1. (a) At all times while this agreement is in force, and after its expiration or termination, Manager agrees to refrain from disclosing the Corporation's client list, trade secrets, or other confidential material. Any and all activities that occur within the form of operation, but not limited to personnel, is considered Corporation property and strictly confidential. . . .

2. The undersigned Manager to this agreement is contractually obligated not to compete with Corporation in any and all forms in any manner, directly or indirectly[,] or enter into the Student Tour Industry business during the life of the contract and a period of five years after completing his last contract. . . .

3. For the purpose of this non-compete waiver, competition is defined as soliciting or accepting employment by, [or] rendering professional services to, any person or organization that is or was a client or takes inquiry into becoming a client of Corporation during the term of the Manager's contract with the corporation. Any potential client that is referred to the Manager during the term of this agreement is the client of the Corporation. (Id. ¶ 13.)

The Contract was not signed by either of the two parties, though Del Rio and Sandra Mercado, the president of SD, communicated by email with regard to the Contract. (Compl. Ex. A.) In one email, Del Rio wrote, "Your offer is accepted. I am at your service and at your disposal. . . . Thank you for your vote of confidence and I wouldn't let you down. Forever at your service. Eddie." (Id.) In another email, he wrote, "I have absolutely no intention of ever competing with you and your company or the service the company provides."*fn3 (Id.)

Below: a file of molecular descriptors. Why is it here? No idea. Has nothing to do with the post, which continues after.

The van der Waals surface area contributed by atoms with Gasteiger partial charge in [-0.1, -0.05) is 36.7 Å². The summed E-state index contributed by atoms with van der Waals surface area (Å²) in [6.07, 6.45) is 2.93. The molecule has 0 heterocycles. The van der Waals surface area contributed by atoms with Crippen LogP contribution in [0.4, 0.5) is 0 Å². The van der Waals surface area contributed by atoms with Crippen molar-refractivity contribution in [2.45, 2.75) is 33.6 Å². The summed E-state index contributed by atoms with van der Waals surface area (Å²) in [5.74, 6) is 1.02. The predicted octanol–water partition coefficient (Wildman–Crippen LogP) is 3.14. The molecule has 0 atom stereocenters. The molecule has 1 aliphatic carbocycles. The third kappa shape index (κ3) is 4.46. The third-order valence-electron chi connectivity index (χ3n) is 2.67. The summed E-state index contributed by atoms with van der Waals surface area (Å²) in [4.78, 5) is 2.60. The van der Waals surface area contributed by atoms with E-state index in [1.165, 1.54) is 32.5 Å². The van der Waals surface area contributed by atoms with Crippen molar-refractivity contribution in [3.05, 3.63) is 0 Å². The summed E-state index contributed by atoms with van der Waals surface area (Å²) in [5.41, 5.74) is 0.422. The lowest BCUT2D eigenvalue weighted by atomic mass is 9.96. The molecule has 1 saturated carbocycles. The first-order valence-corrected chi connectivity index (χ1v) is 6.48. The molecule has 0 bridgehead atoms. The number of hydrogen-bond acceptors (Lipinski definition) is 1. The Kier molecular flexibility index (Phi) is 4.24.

In or about June 2006, during Del Rio's term as SD's District Field Manager, SD learned that Del Rio had solicited or accepted employment in the student tour industry from SD's clients and had utilized SD's confidential information, client lists, and trade secrets. (Id. ¶¶ 15-16.) SD believes that Del Rio also disclosed this information to third parties. (Id. ¶ 17.) As a result, SD filed this lawsuit against Del Rio, seeking damages in an amount equal to three and a half times the amount received by Del Rio as compensation for services provided to SD's clients in the course of competing with SD, $70,000 in liquidated damages, a declaratory judgment decreeing that the Contract is enforceable, and an injunction barring Del Rio from further conduct in violation of the Contract. (Id. ¶¶ 23-24, 26-27.) Del Rio moved to dismiss the Complaint pursuant to Fed. R. Civ P. 12(b)(1) and (6). (Defendant's Notice of Motion to Dismiss the Complaint ("Def. Not. Mot.").)

Additional facts will be set forth as they become relevant.

II. Discussion

Del Rio moves to dismiss this action on four grounds. First, he argues that the court must dismiss this case because (1) Plaintiff does not have standing to sue under N.Y. Bus. Corp. L. § 1312(a) and (2) this action does not satisfy the complete diversity requirement of 28 U.S.C. § 1332. Second, he argues that the Contract is unenforceable under N.Y. Gen. Bus. L. § 70.2 because SD is not licensed to provide security services in New York. Third, he argues that the Contract is unenforceable under N.Y. Gen. Oblig. L. § 5-701 because it violates the Statute of Frauds. Fourth, he argues that the ...